A woman’s scream rises over a cluster of tin-sheet shacks and into the thick night air. She’s just watched her son punch her drunken boyfriend in the mouth, blood and spit flecking on white knuckles.
“Bowie!” the woman screams at her son, but she goes ignored.
“Stay down, you lowlife!” Bowie lurches at the older man now curled up on the floor, but he’s choked back when his mother yanks him by the collar. He swings his body violently around to break free of her hold, and — out of anger towards everyone and no one in particular — he shoves her down onto the sunken couch behind. He instantly feels sick when he looks down and realizes what he’s done, dark locks sprawled across his mother’s frightened expression. She’s so frail in her blue summer dress, all thin neck and jutting collarbones that Bowie has inherited. For a split-second, he thinks about pulling up the strap that’s fallen off her shoulder, but instead he snatches his hoodie off the couch and steps over the drunkard now passed out cold. He shoves the door open, ignoring the sobbing behind him as he steps into the moonlight.
Acid Town’s usual crowd is crawling. A barter is going down in front of Bowie’s home just as he emerges. Across the street, two women, dressed modestly and still posted at a sure-fire corner, coo something at a man as he passes by. Somewhere in the distance, there’s a pained howl that Bowie knows better than to mistake for a dog. He feels for the folding knife in his back pocket.
In Acid Town, leaving home without a weapon might as well be suicide. On an island where the poor and criminal are hoarded together for the government to contain and forget, it’s dog-eat-dog. Bowie learned this at five-years old, when he witnessed his father fight and stabbed over a coveted stash of antibiotics from the mainland. As he watched a pair of strangers chase off the knife-wielder and attempt to seal his father’s wound with their bare hands, Bowie learned also this: that when it comes to order, compassion is Acid Town’s only military.
Coincidentally and almost comically, Bowie makes a living off homemade blood-stop powder, or magic powder, the townspeople call it (the result of a kid who played in dirt and who figured out that hey — the funny-looking clay in the backyard stops bleeding). With a government that provides hardly more than running water and electricity, and where violence measures the days, medical supplies are among the most valuable barters in Acid Town. Bowie feels lucky to have gotten this far without having his fingers chopped off one-by-one until he was willing to give up his recipe. He knows at least two or three lives have been saved by his magic powder, and people are willing to give him a lot for it.
Bowie’s a good couple miles away from his home by now, still livid. He swears he’ll implode or at the very least slap the town loon that’s been noisily following him for five minutes now, but just the sight of the cemetery in the distance soothes him. He’s able to shrug off his unsolicited companion by offering him a pinch of magic powder in the crumbled paper he finds in the pocket of his hoodie. Then he veers left into the cemetery; it’s a sprawling patch of land behind the hub of the town, scattered with rocks, wooden crosses, mangled dolls — remembrances. His father’s body is buried somewhere in the grounds, but the marking was scrambled and lost years ago. Besides, it’s the area past the cemetery that really matters to Bowie.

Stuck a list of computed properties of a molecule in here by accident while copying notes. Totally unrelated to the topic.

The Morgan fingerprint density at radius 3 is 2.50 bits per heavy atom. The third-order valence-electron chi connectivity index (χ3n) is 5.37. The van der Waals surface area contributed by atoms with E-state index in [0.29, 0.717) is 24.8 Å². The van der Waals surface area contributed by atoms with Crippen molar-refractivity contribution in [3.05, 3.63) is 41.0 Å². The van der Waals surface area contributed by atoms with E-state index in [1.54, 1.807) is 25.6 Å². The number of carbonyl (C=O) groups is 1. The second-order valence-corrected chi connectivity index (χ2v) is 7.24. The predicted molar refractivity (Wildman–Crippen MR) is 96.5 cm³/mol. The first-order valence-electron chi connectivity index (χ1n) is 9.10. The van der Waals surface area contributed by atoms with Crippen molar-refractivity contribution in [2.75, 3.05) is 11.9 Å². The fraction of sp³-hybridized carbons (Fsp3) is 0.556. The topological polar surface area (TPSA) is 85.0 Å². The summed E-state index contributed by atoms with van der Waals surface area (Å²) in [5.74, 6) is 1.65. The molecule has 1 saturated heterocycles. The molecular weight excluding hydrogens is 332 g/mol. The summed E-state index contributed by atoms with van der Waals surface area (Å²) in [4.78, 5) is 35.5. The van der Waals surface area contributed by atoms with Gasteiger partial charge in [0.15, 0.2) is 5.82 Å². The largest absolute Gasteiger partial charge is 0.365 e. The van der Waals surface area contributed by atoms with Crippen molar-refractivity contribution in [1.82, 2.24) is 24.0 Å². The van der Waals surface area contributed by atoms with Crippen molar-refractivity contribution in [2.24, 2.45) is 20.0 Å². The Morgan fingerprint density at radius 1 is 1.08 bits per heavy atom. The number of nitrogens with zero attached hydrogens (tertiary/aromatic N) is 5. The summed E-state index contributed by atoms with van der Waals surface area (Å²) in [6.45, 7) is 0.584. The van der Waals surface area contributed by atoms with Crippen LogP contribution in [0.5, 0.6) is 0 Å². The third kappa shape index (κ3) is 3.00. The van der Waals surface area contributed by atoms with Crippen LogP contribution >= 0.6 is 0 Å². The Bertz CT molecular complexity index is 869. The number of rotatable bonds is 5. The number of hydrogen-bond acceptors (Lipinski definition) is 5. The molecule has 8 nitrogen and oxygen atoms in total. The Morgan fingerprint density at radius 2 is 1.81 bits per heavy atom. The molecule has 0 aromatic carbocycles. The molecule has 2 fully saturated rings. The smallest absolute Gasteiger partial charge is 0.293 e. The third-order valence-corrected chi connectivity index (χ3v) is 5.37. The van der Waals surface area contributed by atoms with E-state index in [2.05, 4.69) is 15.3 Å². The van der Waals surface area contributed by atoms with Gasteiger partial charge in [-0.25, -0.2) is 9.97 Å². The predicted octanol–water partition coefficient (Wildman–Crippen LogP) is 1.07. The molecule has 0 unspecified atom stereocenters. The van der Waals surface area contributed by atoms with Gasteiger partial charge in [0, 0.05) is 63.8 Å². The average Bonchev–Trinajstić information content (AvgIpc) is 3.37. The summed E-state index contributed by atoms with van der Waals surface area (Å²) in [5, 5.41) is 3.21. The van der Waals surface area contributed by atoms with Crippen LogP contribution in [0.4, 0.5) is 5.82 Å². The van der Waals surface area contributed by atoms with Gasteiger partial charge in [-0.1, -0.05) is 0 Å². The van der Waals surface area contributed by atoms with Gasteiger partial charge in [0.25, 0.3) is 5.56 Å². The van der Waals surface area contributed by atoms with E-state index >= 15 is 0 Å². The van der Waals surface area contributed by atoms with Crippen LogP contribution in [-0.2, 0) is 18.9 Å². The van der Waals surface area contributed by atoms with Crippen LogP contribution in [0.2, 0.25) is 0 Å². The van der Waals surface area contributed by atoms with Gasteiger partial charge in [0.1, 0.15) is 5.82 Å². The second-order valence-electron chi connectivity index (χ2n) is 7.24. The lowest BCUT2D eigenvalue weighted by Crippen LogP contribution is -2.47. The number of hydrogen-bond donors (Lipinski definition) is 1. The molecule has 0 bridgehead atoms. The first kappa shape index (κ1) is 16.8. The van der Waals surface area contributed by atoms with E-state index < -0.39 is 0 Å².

Most consider the cemetery and its surrounding area condemned and haunted — not even crime dare trickle into such an eerie block of the town. But past the graves and over a small knoll, Bowie has found the perfect mix of concrete and vegetation: an Olympic-sized pool, once part of the government’s long-forgotten plan to build a grand sports arena. At the threshold stands a towering brick wall, “I” missing and “M” hanging by a wire where “COLISEUM” intended to arch over the entrance.
Once Bowie’s through the entrance, something in his chest loosens just a little, and a deep sigh escapes him. He makes his way to the empty pool, down the creaky ladder and onto curved, smooth surface. He walks over his own litter of graffiti, bubbled letters and strange abstract creatures, until he reaches a star the size of his body in the center of the pool. He lowers himself onto this spot, back against the cement, eyes to a sky where there isn’t much to see. But it’s enough for Bowie. It lets him dream of a world beyond Acid Town.
He closes his eyes.
He can do more for his mother. He can make more than magic powder. He can cure people.
A passenger plane from a luckier land roars across the sky; it stifles the steps of the town loon as he hobbles his way towards the dreaming boy, brandishing the folding knife that had fallen out of the latter’s pocket.
Bowie dreams deeper. A slice of metal swings through the air.